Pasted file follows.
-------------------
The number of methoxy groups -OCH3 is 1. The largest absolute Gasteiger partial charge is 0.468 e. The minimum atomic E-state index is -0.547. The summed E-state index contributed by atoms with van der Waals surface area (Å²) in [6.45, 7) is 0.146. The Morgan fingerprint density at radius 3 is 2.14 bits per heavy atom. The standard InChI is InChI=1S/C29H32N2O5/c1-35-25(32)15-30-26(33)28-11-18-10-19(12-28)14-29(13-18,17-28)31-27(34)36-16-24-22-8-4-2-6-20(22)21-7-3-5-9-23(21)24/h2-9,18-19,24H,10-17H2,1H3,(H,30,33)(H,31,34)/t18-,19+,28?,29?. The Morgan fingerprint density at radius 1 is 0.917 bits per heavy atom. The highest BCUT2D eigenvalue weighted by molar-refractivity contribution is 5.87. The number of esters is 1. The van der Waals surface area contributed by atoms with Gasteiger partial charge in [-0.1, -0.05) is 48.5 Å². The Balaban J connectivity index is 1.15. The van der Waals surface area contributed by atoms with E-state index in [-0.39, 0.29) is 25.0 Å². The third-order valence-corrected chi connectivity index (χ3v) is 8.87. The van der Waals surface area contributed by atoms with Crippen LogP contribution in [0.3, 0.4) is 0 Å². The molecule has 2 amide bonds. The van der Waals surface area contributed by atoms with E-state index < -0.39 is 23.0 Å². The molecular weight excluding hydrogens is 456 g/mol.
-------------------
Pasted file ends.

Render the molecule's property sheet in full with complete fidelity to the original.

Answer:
The number of methoxy groups -OCH3 is 1. The largest absolute Gasteiger partial charge is 0.468 e. The minimum atomic E-state index is -0.547. The summed E-state index contributed by atoms with van der Waals surface area (Å²) in [6.45, 7) is 0.146. The Morgan fingerprint density at radius 3 is 2.14 bits per heavy atom. The standard InChI is InChI=1S/C29H32N2O5/c1-35-25(32)15-30-26(33)28-11-18-10-19(12-28)14-29(13-18,17-28)31-27(34)36-16-24-22-8-4-2-6-20(22)21-7-3-5-9-23(21)24/h2-9,18-19,24H,10-17H2,1H3,(H,30,33)(H,31,34)/t18-,19+,28?,29?. The Morgan fingerprint density at radius 1 is 0.917 bits per heavy atom. The highest BCUT2D eigenvalue weighted by molar-refractivity contribution is 5.87. The number of esters is 1. The van der Waals surface area contributed by atoms with Gasteiger partial charge in [-0.1, -0.05) is 48.5 Å². The Balaban J connectivity index is 1.15. The van der Waals surface area contributed by atoms with E-state index in [-0.39, 0.29) is 25.0 Å². The third-order valence-corrected chi connectivity index (χ3v) is 8.87. The van der Waals surface area contributed by atoms with Crippen LogP contribution in [0.3, 0.4) is 0 Å². The molecule has 2 amide bonds. The van der Waals surface area contributed by atoms with E-state index < -0.39 is 23.0 Å². The molecular weight excluding hydrogens is 456 g/mol.